Many of the invitees, including Russian President Vladimir Putin, Turkey’s Recep Tayyip Erdogan and Germany’s Angela Merkel, are then expected to attend the opening of the inaugural Paris Peace Forum, which Macron will host.
Ending uncertainty about whether the US leader would participate, chief organiser Justin Vaisse confirmed to AFP on Thursday that Trump did not plan to attend.
In an interview earlier this week, Vaisse had played down the importance of his presence and said the Forum was part of Macron’s efforts to organise a “fightback” against the threat of rising nationalism.
“The aim of the forum is to show that there are lots of forces in the international system — states, NGOs, foundations, intellectuals, companies — who believe we need a world of rules, an open world and a multilateral world,” he said.
“This world needs to meet up and defend itself,” he said. “It doesn’t matter if those who don’t believe in multilateralism aren’t there.”
Macron has been an outspoken critic of Trump’s “America First” policies and of his decisions to pull out of international agreements such as the Paris climate accord, the Iran nuclear deal and most recently a nuclear arms treaty.
While the two leaders struck up a warm relationship initially, particularly during Trump’s first visit to Paris as president in July 2017, their ties have cooled recently amid a growing list of disagreements, diplomats say.
Trump and Macron are to hold talks Saturday at the Elysee Palace, the French president’s official residence, French officials said.
– ‘Contrary to his agenda –
Macron, a pro-EU centrist elected last year, has used the WWI commemorations to issue a series of warnings about the rise of nationalism across the world — embodied by Trump — and has likened it to “leprosy”.
“I am struck by similarities between the times we live in and those of between the two world wars,” he told a French newspaper earlier this month.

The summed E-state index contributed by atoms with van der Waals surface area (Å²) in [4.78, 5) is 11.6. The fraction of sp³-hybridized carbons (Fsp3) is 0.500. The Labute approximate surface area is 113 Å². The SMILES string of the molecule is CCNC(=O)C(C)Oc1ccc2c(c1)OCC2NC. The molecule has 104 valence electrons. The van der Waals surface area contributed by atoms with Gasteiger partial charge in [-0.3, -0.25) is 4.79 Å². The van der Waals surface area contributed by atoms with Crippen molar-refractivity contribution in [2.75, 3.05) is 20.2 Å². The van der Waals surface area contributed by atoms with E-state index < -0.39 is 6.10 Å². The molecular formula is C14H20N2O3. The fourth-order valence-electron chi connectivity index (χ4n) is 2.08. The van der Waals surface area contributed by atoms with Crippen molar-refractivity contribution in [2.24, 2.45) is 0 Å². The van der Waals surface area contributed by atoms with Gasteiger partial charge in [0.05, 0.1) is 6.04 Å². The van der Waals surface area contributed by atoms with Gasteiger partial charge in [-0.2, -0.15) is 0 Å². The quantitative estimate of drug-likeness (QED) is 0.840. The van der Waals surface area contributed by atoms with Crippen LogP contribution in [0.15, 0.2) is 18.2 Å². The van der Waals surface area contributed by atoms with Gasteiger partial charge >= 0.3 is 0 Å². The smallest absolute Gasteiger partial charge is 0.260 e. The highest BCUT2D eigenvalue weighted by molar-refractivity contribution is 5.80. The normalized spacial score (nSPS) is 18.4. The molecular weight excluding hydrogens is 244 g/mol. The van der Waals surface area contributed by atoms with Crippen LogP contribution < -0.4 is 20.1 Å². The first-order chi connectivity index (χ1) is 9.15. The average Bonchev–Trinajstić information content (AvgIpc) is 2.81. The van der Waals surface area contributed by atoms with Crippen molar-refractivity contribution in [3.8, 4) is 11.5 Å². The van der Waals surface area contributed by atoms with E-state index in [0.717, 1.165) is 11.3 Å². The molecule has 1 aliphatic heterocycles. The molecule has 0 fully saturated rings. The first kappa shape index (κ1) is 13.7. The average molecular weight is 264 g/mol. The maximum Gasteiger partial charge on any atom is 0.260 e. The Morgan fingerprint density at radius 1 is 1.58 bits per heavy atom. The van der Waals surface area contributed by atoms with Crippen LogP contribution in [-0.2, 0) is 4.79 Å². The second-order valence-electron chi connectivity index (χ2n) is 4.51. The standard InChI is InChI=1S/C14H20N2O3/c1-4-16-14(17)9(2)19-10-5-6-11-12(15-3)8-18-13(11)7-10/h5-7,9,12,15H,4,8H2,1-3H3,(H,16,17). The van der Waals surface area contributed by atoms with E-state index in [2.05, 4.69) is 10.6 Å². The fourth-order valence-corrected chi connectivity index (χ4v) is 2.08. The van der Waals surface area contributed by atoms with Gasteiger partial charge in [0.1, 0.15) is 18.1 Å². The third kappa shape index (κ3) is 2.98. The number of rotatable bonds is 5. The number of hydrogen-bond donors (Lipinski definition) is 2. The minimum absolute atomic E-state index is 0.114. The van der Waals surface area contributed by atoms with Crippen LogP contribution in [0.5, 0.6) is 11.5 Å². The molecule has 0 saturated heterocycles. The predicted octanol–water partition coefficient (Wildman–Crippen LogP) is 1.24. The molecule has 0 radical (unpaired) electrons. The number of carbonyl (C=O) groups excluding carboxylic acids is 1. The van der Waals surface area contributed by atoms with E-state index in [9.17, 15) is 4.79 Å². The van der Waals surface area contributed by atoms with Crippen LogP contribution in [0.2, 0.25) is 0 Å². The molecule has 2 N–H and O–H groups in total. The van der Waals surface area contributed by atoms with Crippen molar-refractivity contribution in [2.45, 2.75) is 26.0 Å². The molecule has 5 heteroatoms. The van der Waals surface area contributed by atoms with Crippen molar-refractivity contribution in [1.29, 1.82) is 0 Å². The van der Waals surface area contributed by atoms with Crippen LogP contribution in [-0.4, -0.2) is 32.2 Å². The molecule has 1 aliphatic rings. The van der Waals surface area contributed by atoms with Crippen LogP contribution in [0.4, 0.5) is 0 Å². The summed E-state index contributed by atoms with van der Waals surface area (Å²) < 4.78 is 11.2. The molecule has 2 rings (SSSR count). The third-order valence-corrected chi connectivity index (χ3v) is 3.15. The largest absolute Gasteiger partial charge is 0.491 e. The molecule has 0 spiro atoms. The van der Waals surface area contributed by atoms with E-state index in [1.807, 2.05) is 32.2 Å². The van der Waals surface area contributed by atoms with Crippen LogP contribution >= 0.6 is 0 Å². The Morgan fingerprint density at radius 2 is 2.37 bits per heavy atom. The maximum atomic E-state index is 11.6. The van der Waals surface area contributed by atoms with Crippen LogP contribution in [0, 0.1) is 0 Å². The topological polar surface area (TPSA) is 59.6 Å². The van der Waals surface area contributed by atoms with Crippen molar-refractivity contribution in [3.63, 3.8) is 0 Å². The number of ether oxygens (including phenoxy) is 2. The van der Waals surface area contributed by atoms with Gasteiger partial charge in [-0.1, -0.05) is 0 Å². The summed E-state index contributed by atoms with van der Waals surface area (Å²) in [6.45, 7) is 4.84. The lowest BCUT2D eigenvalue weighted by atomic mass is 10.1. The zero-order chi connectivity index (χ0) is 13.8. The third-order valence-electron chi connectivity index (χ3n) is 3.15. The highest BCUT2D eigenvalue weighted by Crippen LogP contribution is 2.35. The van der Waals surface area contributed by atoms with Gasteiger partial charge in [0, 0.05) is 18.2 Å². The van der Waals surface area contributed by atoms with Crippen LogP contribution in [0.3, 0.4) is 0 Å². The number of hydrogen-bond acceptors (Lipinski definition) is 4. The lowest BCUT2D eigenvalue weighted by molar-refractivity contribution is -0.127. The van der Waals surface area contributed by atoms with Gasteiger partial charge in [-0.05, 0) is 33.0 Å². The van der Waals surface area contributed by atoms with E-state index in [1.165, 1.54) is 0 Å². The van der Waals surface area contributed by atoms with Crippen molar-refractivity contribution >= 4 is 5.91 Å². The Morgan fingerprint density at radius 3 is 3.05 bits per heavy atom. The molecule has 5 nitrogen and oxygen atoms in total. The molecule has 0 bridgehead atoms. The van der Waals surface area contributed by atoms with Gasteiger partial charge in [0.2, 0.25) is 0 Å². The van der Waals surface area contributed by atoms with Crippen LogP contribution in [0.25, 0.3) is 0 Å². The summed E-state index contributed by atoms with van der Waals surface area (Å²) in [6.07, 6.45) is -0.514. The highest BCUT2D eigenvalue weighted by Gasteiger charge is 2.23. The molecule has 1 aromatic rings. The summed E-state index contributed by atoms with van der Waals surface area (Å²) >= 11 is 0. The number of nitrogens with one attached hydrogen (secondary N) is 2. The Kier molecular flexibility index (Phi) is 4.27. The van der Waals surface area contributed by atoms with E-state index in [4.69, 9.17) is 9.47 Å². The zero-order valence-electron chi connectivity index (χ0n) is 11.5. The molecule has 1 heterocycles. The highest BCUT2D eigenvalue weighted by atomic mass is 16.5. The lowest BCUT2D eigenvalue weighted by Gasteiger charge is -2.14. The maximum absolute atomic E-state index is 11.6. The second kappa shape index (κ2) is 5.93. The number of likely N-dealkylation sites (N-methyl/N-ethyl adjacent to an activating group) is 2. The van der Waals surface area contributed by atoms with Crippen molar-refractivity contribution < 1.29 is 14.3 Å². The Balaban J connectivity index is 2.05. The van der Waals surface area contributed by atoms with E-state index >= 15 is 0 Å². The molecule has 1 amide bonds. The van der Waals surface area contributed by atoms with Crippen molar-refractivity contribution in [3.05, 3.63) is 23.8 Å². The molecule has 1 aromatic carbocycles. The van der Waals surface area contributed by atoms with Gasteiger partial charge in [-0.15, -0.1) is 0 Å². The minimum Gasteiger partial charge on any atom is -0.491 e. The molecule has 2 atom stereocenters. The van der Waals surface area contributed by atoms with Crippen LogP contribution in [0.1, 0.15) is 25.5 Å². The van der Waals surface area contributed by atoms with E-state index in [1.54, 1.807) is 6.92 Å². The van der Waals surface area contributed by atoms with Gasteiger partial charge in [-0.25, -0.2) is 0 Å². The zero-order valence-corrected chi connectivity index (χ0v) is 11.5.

The 40-year-old hopes the three-day forum will become an annual gathering of political leaders and civil society groups to discuss democracy — along the same lines as the Davos meeting in Switzerland, which is devoted to economics.
It will be opened on Sunday afternoon by Macron, who will then symbolically hand the floor to German leader Merkel and UN Secretary General Antonio Guterres who are set to deliver the opening addresses.
“The Forum will send the message: this is not only about commemorations. This is about learning the lessons of the past and preparing for the future,” said former French ambassador Michel Duclos from the Paris-based Montaigne Institute think-tank.
With its workshops and roundtable discussions devoted to global governance, climate change or internet regulation, it is not hard to see why Trump, who has consistently attacked international institutions, decided to skip it.
“It’s completely contrary to his agenda,” said Jeremy Shapiro, research director at the European Council on Foreign Relations think-tank, told AFP. “And he doesn’t like conferences.”
Shapiro, who will moderate a discussion on philanthropy at the Forum, said he expected the mood to be downbeat following recent electoral developments that have seen Brazil turn to a far-right president, Jair Bolsonaro.
“My mood is pretty grim,” he said, adding that part of the problem was that Macron and Merkel, the biggest counterforces internationally to right-wing nationalism, were both weakened figures.
“Macron has fallen in the polls and doesn’t look quite as shiny and new as he did a year ago,” Shapiro said. “Obviously Merkel has had similar problems, but at a different point in her political career.”
The German chancellor has been weakened by her announcement last month that she would not seek re-election and would relinquish her role as head of her centre-right CDU party after 18 years.
The Forum “is obviously pushing against the tide and it’s all the more admirable for that,” he added.